52. THE EFFECT OF SINGLE NUCLEOTIDE POLYMORPHISMS ON DRUG RESPONSES IN ERYTHROCYTE METABOLISM
Name: Nathan Da-Wei Mih
Grad Year: 2017
Genome-scale models (GEMs) are high-quality, bottom-up reconstructions of metabolic, protein synthesis, and transcriptional regulatory networks for a specific organism. In recent years, GEMs have been extended to include protein structural information, which has opened up new vistas in systems biology research and empowered applications in structural systems biology and systems pharmacology. Translating genome-scale, protein-related information to structured data in the format of a GEM provides a direct mapping of gene to protein structure to biochemical reaction to biochemical network state to the characteristics of the entire organism. Integration of the molecular-level details of individual proteins, such as their physical, structural, and dynamical properties, further expands the description of biochemical network-level properties, and can ultimately influence how to model and predict whole cell phenotypes (e.g. cellular growth rate). Here, we present a multi-scale framework that integrates a systems biology model of metabolism for the human red blood cell, protein structure and molecular modeling tools, such as molecular dynamics and binding free energy calculations. By integrating these complementary, yet classically separate methods, we can understand how single nucleotide polymorphisms (SNPs) affect drug responses in human red blood cell metabolism. As a proof-of-principle case study, we present three metabolic enzymes that have clinically relevant associations with adverse drug reactions when considering population heterogeneity. This study represents one of the first pairings of genome-scale approaches and molecular dynamics and the resulting workflow provides an extensible framework for advancement of structural systems pharmacology applications for drug discovery and drug off-target predictions.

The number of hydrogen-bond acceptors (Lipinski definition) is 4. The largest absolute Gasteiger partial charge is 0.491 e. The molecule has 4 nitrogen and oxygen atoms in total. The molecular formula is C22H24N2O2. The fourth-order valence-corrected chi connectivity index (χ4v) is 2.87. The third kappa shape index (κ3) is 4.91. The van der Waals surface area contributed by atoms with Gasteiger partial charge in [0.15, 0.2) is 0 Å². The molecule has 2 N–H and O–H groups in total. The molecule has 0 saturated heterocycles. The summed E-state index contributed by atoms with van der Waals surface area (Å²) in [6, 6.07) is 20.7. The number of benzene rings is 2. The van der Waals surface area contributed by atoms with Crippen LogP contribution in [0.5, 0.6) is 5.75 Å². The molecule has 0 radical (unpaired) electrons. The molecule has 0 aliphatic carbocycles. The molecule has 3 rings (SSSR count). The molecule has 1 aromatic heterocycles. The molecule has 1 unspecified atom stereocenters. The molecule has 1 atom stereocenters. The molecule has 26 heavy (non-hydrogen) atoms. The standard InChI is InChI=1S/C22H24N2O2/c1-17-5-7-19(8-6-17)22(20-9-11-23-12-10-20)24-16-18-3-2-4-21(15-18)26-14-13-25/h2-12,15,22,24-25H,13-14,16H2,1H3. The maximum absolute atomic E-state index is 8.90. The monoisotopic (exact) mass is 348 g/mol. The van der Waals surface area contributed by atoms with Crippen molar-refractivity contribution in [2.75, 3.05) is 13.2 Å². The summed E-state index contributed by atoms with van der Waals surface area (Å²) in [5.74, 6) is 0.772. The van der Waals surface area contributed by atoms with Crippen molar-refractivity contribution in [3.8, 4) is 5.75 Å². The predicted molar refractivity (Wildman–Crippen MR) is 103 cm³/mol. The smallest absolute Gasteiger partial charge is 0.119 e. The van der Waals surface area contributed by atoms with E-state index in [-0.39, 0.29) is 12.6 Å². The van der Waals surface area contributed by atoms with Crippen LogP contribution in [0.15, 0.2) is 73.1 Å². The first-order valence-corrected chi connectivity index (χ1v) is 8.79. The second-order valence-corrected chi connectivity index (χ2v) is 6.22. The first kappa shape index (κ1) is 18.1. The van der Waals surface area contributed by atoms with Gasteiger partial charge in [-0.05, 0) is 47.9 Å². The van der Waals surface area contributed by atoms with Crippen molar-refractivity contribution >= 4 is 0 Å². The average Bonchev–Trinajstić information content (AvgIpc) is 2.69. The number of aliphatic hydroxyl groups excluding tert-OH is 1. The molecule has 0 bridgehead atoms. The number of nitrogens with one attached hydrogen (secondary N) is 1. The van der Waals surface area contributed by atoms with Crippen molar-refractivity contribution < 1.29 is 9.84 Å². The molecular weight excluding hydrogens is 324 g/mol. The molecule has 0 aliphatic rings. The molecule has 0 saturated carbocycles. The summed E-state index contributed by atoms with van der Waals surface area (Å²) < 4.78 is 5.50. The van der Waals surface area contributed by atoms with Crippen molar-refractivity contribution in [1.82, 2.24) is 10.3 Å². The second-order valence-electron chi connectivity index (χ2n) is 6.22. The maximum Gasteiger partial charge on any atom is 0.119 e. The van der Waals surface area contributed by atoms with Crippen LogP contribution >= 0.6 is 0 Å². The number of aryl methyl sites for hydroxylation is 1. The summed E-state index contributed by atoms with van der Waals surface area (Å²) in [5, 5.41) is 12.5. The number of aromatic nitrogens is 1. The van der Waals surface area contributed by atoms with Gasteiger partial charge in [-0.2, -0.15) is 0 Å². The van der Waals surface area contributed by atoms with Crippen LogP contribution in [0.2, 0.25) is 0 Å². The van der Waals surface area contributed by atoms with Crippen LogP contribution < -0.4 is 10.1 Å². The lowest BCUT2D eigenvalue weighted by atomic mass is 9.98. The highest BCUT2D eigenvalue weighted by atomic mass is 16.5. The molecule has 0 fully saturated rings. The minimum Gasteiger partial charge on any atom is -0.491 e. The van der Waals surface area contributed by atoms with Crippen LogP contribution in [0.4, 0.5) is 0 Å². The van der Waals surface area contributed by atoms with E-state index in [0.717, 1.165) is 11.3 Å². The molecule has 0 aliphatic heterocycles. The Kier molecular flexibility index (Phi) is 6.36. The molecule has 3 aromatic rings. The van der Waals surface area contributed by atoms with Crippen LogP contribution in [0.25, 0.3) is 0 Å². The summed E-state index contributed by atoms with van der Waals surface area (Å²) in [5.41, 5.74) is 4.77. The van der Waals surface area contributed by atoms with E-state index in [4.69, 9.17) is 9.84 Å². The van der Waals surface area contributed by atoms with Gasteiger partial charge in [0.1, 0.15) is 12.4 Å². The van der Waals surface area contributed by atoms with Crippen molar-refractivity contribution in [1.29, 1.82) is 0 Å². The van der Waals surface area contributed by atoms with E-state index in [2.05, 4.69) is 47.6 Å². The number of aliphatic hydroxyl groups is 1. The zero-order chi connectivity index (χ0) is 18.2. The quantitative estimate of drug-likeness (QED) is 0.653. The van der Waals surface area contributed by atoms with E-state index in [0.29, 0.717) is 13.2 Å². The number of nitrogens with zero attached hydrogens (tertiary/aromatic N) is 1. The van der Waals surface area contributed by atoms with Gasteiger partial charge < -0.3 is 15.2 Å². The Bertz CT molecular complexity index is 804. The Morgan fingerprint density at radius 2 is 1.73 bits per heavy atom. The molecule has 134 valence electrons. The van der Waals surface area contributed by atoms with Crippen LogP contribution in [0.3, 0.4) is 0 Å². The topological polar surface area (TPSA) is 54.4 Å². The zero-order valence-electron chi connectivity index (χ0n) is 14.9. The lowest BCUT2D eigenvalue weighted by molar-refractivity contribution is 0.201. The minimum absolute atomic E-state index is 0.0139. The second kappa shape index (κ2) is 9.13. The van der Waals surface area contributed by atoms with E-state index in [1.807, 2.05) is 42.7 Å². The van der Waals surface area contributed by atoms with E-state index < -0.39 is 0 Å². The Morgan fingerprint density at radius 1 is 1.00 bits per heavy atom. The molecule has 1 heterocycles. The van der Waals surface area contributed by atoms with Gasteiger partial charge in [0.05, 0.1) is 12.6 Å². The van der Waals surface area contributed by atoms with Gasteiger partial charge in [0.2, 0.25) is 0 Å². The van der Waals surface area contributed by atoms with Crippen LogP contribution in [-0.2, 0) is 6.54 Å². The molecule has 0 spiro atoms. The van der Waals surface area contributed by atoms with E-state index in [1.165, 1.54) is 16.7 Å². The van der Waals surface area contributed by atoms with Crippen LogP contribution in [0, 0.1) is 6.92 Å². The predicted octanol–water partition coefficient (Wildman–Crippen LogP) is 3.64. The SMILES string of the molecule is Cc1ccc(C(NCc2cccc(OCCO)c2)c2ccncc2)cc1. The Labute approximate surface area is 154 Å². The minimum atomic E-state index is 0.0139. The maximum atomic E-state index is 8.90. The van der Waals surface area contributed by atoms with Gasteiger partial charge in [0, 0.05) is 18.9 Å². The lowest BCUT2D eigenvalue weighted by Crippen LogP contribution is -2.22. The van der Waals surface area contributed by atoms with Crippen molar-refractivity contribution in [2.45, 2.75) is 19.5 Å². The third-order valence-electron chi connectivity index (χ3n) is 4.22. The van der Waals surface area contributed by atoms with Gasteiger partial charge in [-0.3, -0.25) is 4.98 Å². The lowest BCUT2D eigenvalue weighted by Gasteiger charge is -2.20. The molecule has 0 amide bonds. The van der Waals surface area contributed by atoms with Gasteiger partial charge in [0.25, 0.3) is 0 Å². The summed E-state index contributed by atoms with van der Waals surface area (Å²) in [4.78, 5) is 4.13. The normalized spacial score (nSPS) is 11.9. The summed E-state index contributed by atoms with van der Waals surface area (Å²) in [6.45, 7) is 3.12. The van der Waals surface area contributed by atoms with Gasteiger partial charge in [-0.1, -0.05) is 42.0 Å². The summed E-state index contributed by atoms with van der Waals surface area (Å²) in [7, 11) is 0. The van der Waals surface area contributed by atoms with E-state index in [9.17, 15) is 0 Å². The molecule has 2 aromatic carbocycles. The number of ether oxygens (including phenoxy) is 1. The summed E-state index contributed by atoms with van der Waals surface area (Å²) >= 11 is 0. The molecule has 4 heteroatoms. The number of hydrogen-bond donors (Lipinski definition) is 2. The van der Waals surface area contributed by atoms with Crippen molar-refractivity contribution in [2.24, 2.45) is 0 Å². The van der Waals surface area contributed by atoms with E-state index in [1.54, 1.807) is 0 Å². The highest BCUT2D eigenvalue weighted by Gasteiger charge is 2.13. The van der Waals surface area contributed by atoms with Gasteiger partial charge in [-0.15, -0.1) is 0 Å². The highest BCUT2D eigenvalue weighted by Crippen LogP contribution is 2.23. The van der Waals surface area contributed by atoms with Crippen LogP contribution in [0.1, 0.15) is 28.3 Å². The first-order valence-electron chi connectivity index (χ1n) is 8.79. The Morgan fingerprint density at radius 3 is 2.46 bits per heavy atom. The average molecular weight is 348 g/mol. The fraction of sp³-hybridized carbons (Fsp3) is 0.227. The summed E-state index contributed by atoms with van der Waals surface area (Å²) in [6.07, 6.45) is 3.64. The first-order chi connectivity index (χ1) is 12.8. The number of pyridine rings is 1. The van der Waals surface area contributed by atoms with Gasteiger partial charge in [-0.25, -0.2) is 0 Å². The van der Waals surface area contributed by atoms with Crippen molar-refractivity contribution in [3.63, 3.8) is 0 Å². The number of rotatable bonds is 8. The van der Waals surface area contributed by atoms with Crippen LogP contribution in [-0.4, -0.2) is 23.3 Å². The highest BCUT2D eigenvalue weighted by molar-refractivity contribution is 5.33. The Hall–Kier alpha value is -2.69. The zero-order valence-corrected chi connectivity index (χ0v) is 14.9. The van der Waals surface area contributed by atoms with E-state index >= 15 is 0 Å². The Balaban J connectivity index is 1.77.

Industry Application Area(s)
Life Sciences/Medical Devices & Instruments | Bioengineering